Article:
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Durham University

Centre for Catholic Studies


Unveiling the Venerable Bede

(24 May 2013)

The Venerbale Bede, John Purcell, and Fenwick Lawson

The Venerable Bede Unveiled

 This month saw the unveiling of a bronze statue of the Venerable Bede as part of the countdown to the Lindisfarne Gospels exhibition. The statue – a bronze cast by the internationally renowned sculptor Fenwick Lawson – has been installed at the entrance to Durham University’s Palace Green Library, just yards from the saint’s tomb in Durham Cathedral.

Palace Green Library, on Durham’s World Heritage site, is the venue for the Lindisfarne Gospels exhibition, which opens on July 1 and runs until September 30th in Palace Green Library on the World heritage Site at Durham.

The cast was taken from an earlier piece ‘The Young Bede’ or the ‘Beda-Bede’ which was commissioned for the Pontifical Beda College in Rome by Mgr Andrew Faley, a priest of the Diocese of Hexham and Newcastle. The original was carved from a piece of Chestnut which grew in the precincts of Durham Cathedral. This casting was made by Fonderia Boccea (Rome, Italy).

The project was proposed to the University by staff of Centre for Catholic Studies. University Treasurer, Ms Paulina Lubacz, and University Librarian, Mr Jon Purcell.

Several of his works are now hosted by the University, including the ‘Crucifixion, Resurrection and Ascension’ sculpture hanging in Grey College Chapel and a sculpture of Mary in the chapel of St Mary’s College.

Among the best known of his works is his astonishing life size work The Journey, depicting six monks carrying the body of Cuthbert of Lindisfarne, which was made from elm trees and stands on Holy Island. A bronze casting of this was later made and installed in Millennium Square in Durham city centre.

St Bede, commonly referred to as the Venerable Bede, was an English monk at the twin monasteries of Wearmouth and Jarrow between 673 and 735 AD. One of the Durham University Colleges bears his name – the College of St Hild and St Bede.

Bede was the polymath of his age – a historian, theologian, natural scientist, astronomer and environmentalist and regarded in the Western Church as the last great ‘Father of the Church’. It is therefore appropriate that he should represent learning, research and knowledge in the historic Palace Green Library.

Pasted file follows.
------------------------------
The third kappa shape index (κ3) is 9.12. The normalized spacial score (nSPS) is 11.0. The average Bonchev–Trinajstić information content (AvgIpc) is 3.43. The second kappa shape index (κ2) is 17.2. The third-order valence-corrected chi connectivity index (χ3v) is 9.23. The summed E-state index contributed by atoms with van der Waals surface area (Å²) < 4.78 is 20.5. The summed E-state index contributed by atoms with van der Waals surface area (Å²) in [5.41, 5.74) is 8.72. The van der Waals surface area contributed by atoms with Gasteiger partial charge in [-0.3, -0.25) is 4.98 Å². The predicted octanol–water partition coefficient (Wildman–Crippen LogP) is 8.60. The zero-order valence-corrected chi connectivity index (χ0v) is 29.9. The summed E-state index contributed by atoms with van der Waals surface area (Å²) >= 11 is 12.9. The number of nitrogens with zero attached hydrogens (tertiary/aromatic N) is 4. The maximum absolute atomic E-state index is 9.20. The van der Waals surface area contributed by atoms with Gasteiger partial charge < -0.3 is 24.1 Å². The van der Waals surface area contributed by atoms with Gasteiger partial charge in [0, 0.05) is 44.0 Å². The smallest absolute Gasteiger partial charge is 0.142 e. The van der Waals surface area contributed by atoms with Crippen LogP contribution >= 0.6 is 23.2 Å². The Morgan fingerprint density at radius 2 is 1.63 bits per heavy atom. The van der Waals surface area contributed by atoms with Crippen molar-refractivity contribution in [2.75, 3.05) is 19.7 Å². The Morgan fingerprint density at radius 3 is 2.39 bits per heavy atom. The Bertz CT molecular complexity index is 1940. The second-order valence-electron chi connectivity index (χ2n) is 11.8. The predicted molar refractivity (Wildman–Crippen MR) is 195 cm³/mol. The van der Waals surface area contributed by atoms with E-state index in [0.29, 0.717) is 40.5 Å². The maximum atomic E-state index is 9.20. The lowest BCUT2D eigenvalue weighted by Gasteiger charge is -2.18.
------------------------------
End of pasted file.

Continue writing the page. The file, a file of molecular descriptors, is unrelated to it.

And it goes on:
Fenwick’s works also adorns many of the churches in the Diocese and beyond, and he has done much to shape the Catholic cultural imagination in the North East.

Hosting Fenwick and his work were Prof. Paul Murray of the Centre for Catholic Studies, and Mr Jon Purcell, Durham University Librarian.

As Prof Murray explained, “if poetry helps us voice creations praise, then sculpture helps us to see the world with the eyes of the heart. Fenwick’s work combines grandeur of scale with simplicity of form; rugged robustness with sensitive beauty and a transcendence which speaks of God’s presence in the world.”

Jon Purcell closed by noting, “Everyone who visits the Lindisfarne Gospels exhibition will view this bronze statue of Young Bede as part of their experience, we hope that visitors will take time to admire it.”

Fenwick, an honorary graduate of Durham University (2008) also thanked the University. He spoke of the significance of St Bede, a point underlined recently by Pope Francis who has chosen the words of the Venerable Bede as his personal motto and Papal Coat of Arms: “miserando atque eligendo " which means: “Because he saw him through the eyes of mercy and chose him."

Fenwick’s statue is reminder to us all.


 The Plaque accompanying the cast of The Venerable Bede reads:


"The 'Young Bede', or the 'Beda Bede', was carved by Fenwick Lawson ARCA for the Pontifical Beda College, Rome from a 150-year-old Chestnut tree which grew in the precincts of Durham Cathedral. The original carving was presented to the College on the Feast of Saint Bede, 25th May 2001. This casting was made by Fonderia Boccea (Rome, Italy), with the generous permission of the President of the Beda College, with a view to being installed on the World Heritage Site in Durham to mark the summer 2013 visit of the Lindisfarne Gospels. It was unveiled on 23rd May 2013."